Houston-based FMC Technologies has agreed to pay a $2.5 million penalty for accounting violations dating back to 2013.
The Securities and Exchange Commission (SEC) said on Thursday that FMC agreed to pay the penalty to settle charges that it “overstated profits in one of its business segments.”
Two former FMC executives also agreed to settle charges that “they caused the violations to meet internal targets.”
The SEC’s order found that, after “being pressured” to boost the financial performance of FMC’s energy infrastructure segment, the segment’s controller Jeffrey Favret and a business unit controller Steven Croft “artificially reduced the value of a liability the company recorded for employee paid time off.”
Favret and Croft no longer work for FMC Technologies.
The SEC said that the improper adjustments overstated the segment’s pre-tax operating profits by $800,000 and allowed the segment to meet an internal target for the first quarter of 2013.
Without informing the company’s controller, Favret and Croft also corrected a $730,000 error recorded in 2012 that increased their segment’s operating results for first quarter 2013.
However, the SEC found that Favret and Croft later signed management representation letters attesting that there had been no out-of-period adjustments larger than $250,000 recorded during that period.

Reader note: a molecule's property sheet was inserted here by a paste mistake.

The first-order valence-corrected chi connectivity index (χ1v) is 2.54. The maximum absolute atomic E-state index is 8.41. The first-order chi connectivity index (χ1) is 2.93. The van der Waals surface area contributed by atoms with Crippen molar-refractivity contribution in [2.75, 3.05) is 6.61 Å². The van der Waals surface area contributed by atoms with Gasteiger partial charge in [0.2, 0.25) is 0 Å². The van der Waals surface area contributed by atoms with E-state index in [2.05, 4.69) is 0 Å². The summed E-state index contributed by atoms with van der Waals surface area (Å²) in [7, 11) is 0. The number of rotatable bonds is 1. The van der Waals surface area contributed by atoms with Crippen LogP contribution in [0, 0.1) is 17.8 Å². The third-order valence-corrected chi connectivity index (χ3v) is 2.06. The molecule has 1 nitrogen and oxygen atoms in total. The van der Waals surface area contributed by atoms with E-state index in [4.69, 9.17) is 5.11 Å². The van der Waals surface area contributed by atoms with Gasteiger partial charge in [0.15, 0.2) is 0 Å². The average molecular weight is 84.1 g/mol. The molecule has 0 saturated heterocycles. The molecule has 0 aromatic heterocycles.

The SEC’s order also found that Croft “failed to comply” with internal accounting controls when he directed his business unit switch to a new accounting system “without taking reasonable steps to ensure that errors would not arise as a result.”
The agency found that errors occurred that overstated the segment’s results in two quarterly periods in 2014.
The SEC also found that another business unit at FMC “failed to properly account for employee paid time off” and that the company improperly accounted for interest income associated with certain large intercompany loans, resulting in an $8 million out-of-period adjustment in 2014.
FMC Technologies, Favret and Croft consented to the SEC’s order without admitting to or denying the findings.
In addition to the penalty to be paid by FMC Technologies, Favret agreed to pay a $30,000 penalty and Croft agreed to pay a $10,000 penalty.
Both Favret and Croft also agreed to be suspended from appearing or practicing before the SEC as accountants, including agreeing to not participate in the financial reporting or audits of public companies.
The order permits Favret and Croft to apply for reinstatement after two years.